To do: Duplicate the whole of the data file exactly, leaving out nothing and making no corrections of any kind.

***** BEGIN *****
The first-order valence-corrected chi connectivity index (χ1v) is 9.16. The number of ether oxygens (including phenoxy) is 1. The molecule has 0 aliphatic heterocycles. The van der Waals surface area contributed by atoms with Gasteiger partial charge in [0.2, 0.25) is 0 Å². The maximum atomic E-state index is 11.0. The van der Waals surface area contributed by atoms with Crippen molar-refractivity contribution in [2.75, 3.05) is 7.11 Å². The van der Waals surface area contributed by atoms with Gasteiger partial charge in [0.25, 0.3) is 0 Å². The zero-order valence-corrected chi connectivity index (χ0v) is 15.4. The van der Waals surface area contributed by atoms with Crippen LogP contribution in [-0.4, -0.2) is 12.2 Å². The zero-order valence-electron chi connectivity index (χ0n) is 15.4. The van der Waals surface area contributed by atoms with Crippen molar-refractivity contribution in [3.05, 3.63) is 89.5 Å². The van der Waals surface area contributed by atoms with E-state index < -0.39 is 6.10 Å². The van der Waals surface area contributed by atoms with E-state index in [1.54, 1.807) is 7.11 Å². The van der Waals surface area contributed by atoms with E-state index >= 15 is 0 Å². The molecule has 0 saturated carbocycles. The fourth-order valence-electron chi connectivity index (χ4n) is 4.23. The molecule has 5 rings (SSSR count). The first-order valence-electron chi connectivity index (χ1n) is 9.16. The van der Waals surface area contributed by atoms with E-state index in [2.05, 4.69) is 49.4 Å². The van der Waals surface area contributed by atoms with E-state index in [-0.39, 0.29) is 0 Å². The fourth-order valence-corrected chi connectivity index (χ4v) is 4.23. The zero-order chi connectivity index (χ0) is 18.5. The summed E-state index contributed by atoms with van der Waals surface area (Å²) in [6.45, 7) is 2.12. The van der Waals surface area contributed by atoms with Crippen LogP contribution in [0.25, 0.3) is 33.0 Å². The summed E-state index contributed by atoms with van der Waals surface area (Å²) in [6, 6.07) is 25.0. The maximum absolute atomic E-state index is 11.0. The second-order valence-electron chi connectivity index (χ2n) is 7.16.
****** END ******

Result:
The first-order valence-corrected chi connectivity index (χ1v) is 9.16. The number of ether oxygens (including phenoxy) is 1. The molecule has 0 aliphatic heterocycles. The van der Waals surface area contributed by atoms with Gasteiger partial charge in [0.2, 0.25) is 0 Å². The maximum atomic E-state index is 11.0. The van der Waals surface area contributed by atoms with Crippen molar-refractivity contribution in [2.75, 3.05) is 7.11 Å². The van der Waals surface area contributed by atoms with Gasteiger partial charge in [0.25, 0.3) is 0 Å². The zero-order valence-corrected chi connectivity index (χ0v) is 15.4. The van der Waals surface area contributed by atoms with Crippen LogP contribution in [-0.4, -0.2) is 12.2 Å². The zero-order valence-electron chi connectivity index (χ0n) is 15.4. The van der Waals surface area contributed by atoms with Crippen molar-refractivity contribution in [3.05, 3.63) is 89.5 Å². The van der Waals surface area contributed by atoms with E-state index < -0.39 is 6.10 Å². The van der Waals surface area contributed by atoms with E-state index in [1.54, 1.807) is 7.11 Å². The van der Waals surface area contributed by atoms with E-state index >= 15 is 0 Å². The molecule has 0 saturated carbocycles. The fourth-order valence-electron chi connectivity index (χ4n) is 4.23. The molecule has 5 rings (SSSR count). The first-order valence-electron chi connectivity index (χ1n) is 9.16. The van der Waals surface area contributed by atoms with E-state index in [2.05, 4.69) is 49.4 Å². The van der Waals surface area contributed by atoms with E-state index in [-0.39, 0.29) is 0 Å². The fourth-order valence-corrected chi connectivity index (χ4v) is 4.23. The zero-order chi connectivity index (χ0) is 18.5. The summed E-state index contributed by atoms with van der Waals surface area (Å²) in [6.45, 7) is 2.12. The van der Waals surface area contributed by atoms with Crippen LogP contribution in [0.25, 0.3) is 33.0 Å². The summed E-state index contributed by atoms with van der Waals surface area (Å²) in [6, 6.07) is 25.0. The maximum absolute atomic E-state index is 11.0. The second-order valence-electron chi connectivity index (χ2n) is 7.16.